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How many of us can live without a fridge? I would guess none! We kind of like ours - we have one in the kitchen, and a second in the basement along with two upright freezers. And they are all full! We have over 100 cubic feet of refrigerated space in our house! Oh, I forgot the small one in the Redskin Room (the Cuchihuasi, a Quechua word which means Hog House) for sodas.
A very important regular maintenance which you should undertake regards the refrigerator coils. A fan runs often sending air over the coils. This fan can draw in dust over time.
How often do you clean yours? How often should you?
The rule of thumb for cleaning used to be once a year. Has that changed?
Where are your coils? In an older fridge, prior to 1990 or so depending on the model, they are accessed from behind.
On newer models they are underneath, and accessed from the front. Some are on top.
NOT cleaning the coils dramatically affects efficiency and performance. A very old fridge, which people used to put in the basement or garage when they got a new one, could cost $1.50 or more every day in electricity! Very new fridges cost $25 - $50 per year!SO IT IS BEST TO GET RID OF VERY OLD MODELS. But, old or new, efficiency is affected by dirtiness, as with any compressor mechanism.
Replacing any old fridge is VERY GREEN. It is "green" because it dramatically saves money and energy. The best way to "go green," as they say, is to unfetter a free-market economy to innovate and improve consumer products to pursue profits. If a company invents or improves any product such that end users will save big bucks from better efficiency, those end users will flock to that new product. Profits result! "GREEN" is the very essence of free-market economics. Pure and simple. But I digress!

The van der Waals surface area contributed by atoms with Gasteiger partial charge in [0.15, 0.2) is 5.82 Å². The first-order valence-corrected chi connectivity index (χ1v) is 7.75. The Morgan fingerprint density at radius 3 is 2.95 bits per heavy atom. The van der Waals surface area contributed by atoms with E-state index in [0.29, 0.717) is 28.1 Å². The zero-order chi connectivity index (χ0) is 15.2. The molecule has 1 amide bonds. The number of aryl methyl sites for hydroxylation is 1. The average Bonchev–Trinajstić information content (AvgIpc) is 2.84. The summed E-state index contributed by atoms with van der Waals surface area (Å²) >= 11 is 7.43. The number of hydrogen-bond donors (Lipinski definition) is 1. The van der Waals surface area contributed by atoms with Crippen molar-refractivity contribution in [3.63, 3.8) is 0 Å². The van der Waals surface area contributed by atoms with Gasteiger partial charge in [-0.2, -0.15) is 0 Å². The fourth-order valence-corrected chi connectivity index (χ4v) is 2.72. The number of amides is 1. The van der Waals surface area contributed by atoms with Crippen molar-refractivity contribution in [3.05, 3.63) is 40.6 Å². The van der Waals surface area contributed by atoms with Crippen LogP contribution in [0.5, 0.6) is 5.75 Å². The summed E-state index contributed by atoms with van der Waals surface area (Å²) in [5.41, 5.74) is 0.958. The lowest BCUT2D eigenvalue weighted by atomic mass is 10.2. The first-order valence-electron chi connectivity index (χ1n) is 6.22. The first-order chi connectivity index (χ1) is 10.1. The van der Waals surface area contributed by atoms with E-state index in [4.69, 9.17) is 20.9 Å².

What do you need to clean your coils?
A screwdriver, a vacuum cleaner with its attachments, and soapy water.
1. Pull out and unplug your fridge. If you have a new model and the coils are on the bottom you may not have to pull it out. The coils are behind the kick plate on the bottom front.
2. Remove the cover plate.
3. Take your vacuum and whichever attachment looks best, and clean the dusty coils. The brush attachment for upholstery works well.
4. If it has been a while since the last cleaning, you may need to use some soapy water. Expect grease.
5. Replace the cover plate, clap your hands, and say, "Done!" You can raise your fist in triumph too...
How often should this be done? If your coils are underneath and in front, just walking by kicks up dust, which gets sucked into the underside and over the coils. So probably once a year. If they are behind you have an older model and SHOULD REPLACE IT! But if you can't you should also clean once a year!
My recommendation: DO IT! If you don't clean your coils you are literally playing with fire. You are certainly playing with higher electric bills. Your appliances account for about 12% of your monthly bills. Why not have them operating efficiently?
The next post: More Dangers! You might be surprised...
Jay Markanich Real Estate Inspections, LLC
Based in Bristow, serving all of Northern Virginia
Disclaimer: ActiveRain Corp. does not necessarily endorse the real estate agents, loan officers and brokers listed on this site. These real estate profiles, blogs and blog entries are provided here as a courtesy to our visitors to help them make an informed decision when buying or selling a house. ActiveRain Corp. takes no responsibility for the content in these profiles, that are written by the members of this community.